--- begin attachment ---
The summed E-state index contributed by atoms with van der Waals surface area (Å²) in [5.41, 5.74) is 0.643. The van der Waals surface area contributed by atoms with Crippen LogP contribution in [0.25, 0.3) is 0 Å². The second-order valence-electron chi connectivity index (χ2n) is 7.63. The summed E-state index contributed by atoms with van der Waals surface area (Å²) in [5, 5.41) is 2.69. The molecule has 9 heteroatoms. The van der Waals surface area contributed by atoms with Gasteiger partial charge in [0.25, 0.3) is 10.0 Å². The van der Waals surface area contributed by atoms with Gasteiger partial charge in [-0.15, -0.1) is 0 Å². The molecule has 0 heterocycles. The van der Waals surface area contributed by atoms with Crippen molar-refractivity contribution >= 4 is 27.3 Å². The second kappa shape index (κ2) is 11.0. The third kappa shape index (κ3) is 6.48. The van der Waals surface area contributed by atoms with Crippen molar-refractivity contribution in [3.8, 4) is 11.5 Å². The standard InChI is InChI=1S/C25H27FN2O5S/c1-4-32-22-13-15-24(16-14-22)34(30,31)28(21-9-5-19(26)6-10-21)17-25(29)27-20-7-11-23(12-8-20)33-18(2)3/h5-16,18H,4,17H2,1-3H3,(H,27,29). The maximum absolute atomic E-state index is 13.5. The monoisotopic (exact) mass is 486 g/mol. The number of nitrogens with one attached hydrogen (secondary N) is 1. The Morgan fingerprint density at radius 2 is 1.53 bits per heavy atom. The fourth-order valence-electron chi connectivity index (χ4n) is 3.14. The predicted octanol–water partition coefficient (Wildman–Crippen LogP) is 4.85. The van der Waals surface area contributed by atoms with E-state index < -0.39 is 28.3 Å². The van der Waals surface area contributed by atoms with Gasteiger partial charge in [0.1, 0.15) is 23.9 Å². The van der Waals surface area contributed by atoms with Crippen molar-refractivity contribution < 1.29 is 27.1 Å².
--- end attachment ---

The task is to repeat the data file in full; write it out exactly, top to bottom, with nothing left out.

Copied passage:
The summed E-state index contributed by atoms with van der Waals surface area (Å²) in [5.41, 5.74) is 0.643. The van der Waals surface area contributed by atoms with Crippen LogP contribution in [0.25, 0.3) is 0 Å². The second-order valence-electron chi connectivity index (χ2n) is 7.63. The summed E-state index contributed by atoms with van der Waals surface area (Å²) in [5, 5.41) is 2.69. The molecule has 9 heteroatoms. The van der Waals surface area contributed by atoms with Gasteiger partial charge in [0.25, 0.3) is 10.0 Å². The van der Waals surface area contributed by atoms with Gasteiger partial charge in [-0.15, -0.1) is 0 Å². The molecule has 0 heterocycles. The van der Waals surface area contributed by atoms with Crippen molar-refractivity contribution >= 4 is 27.3 Å². The second kappa shape index (κ2) is 11.0. The third kappa shape index (κ3) is 6.48. The van der Waals surface area contributed by atoms with Crippen molar-refractivity contribution in [3.8, 4) is 11.5 Å². The standard InChI is InChI=1S/C25H27FN2O5S/c1-4-32-22-13-15-24(16-14-22)34(30,31)28(21-9-5-19(26)6-10-21)17-25(29)27-20-7-11-23(12-8-20)33-18(2)3/h5-16,18H,4,17H2,1-3H3,(H,27,29). The maximum absolute atomic E-state index is 13.5. The monoisotopic (exact) mass is 486 g/mol. The number of nitrogens with one attached hydrogen (secondary N) is 1. The Morgan fingerprint density at radius 2 is 1.53 bits per heavy atom. The fourth-order valence-electron chi connectivity index (χ4n) is 3.14. The predicted octanol–water partition coefficient (Wildman–Crippen LogP) is 4.85. The van der Waals surface area contributed by atoms with E-state index < -0.39 is 28.3 Å². The van der Waals surface area contributed by atoms with Gasteiger partial charge in [0.1, 0.15) is 23.9 Å². The van der Waals surface area contributed by atoms with Crippen molar-refractivity contribution < 1.29 is 27.1 Å².